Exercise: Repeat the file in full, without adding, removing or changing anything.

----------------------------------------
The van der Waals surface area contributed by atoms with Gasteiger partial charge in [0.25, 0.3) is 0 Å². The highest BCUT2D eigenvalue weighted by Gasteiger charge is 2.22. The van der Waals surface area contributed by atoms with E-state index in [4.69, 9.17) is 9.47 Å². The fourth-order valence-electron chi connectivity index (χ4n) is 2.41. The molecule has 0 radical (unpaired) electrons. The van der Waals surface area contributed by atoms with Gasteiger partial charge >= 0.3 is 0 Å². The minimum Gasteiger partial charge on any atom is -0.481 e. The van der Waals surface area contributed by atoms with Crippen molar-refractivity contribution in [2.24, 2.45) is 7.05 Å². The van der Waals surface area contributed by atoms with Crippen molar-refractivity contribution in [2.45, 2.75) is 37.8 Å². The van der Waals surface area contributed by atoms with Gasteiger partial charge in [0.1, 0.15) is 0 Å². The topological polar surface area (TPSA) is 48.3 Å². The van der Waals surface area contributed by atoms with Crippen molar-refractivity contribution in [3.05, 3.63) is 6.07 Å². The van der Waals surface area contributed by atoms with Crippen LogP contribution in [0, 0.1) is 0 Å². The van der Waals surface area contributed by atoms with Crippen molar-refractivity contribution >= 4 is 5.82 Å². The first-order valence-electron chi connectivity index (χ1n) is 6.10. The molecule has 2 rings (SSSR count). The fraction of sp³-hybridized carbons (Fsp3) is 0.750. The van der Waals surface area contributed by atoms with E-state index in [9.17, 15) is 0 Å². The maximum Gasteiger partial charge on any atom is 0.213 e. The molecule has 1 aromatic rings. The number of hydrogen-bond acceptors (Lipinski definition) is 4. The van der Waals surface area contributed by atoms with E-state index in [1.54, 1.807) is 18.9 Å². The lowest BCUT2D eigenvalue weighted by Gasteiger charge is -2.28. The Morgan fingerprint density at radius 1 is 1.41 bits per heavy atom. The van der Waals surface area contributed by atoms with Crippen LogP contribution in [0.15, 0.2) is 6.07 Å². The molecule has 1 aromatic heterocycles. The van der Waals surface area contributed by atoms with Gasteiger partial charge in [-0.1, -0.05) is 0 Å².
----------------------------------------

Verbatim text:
The van der Waals surface area contributed by atoms with Gasteiger partial charge in [0.25, 0.3) is 0 Å². The highest BCUT2D eigenvalue weighted by Gasteiger charge is 2.22. The van der Waals surface area contributed by atoms with E-state index in [4.69, 9.17) is 9.47 Å². The fourth-order valence-electron chi connectivity index (χ4n) is 2.41. The molecule has 0 radical (unpaired) electrons. The van der Waals surface area contributed by atoms with Gasteiger partial charge >= 0.3 is 0 Å². The minimum Gasteiger partial charge on any atom is -0.481 e. The van der Waals surface area contributed by atoms with Crippen molar-refractivity contribution in [2.24, 2.45) is 7.05 Å². The van der Waals surface area contributed by atoms with Crippen molar-refractivity contribution in [2.45, 2.75) is 37.8 Å². The van der Waals surface area contributed by atoms with Gasteiger partial charge in [0.1, 0.15) is 0 Å². The topological polar surface area (TPSA) is 48.3 Å². The van der Waals surface area contributed by atoms with Crippen molar-refractivity contribution in [3.05, 3.63) is 6.07 Å². The van der Waals surface area contributed by atoms with Crippen LogP contribution in [0, 0.1) is 0 Å². The van der Waals surface area contributed by atoms with Crippen molar-refractivity contribution >= 4 is 5.82 Å². The first-order valence-electron chi connectivity index (χ1n) is 6.10. The molecule has 2 rings (SSSR count). The fraction of sp³-hybridized carbons (Fsp3) is 0.750. The van der Waals surface area contributed by atoms with E-state index in [9.17, 15) is 0 Å². The maximum Gasteiger partial charge on any atom is 0.213 e. The molecule has 1 aromatic rings. The number of hydrogen-bond acceptors (Lipinski definition) is 4. The van der Waals surface area contributed by atoms with E-state index in [1.54, 1.807) is 18.9 Å². The lowest BCUT2D eigenvalue weighted by Gasteiger charge is -2.28. The Morgan fingerprint density at radius 1 is 1.41 bits per heavy atom. The van der Waals surface area contributed by atoms with Crippen LogP contribution in [0.15, 0.2) is 6.07 Å². The molecule has 1 aromatic heterocycles. The van der Waals surface area contributed by atoms with Gasteiger partial charge in [-0.1, -0.05) is 0 Å².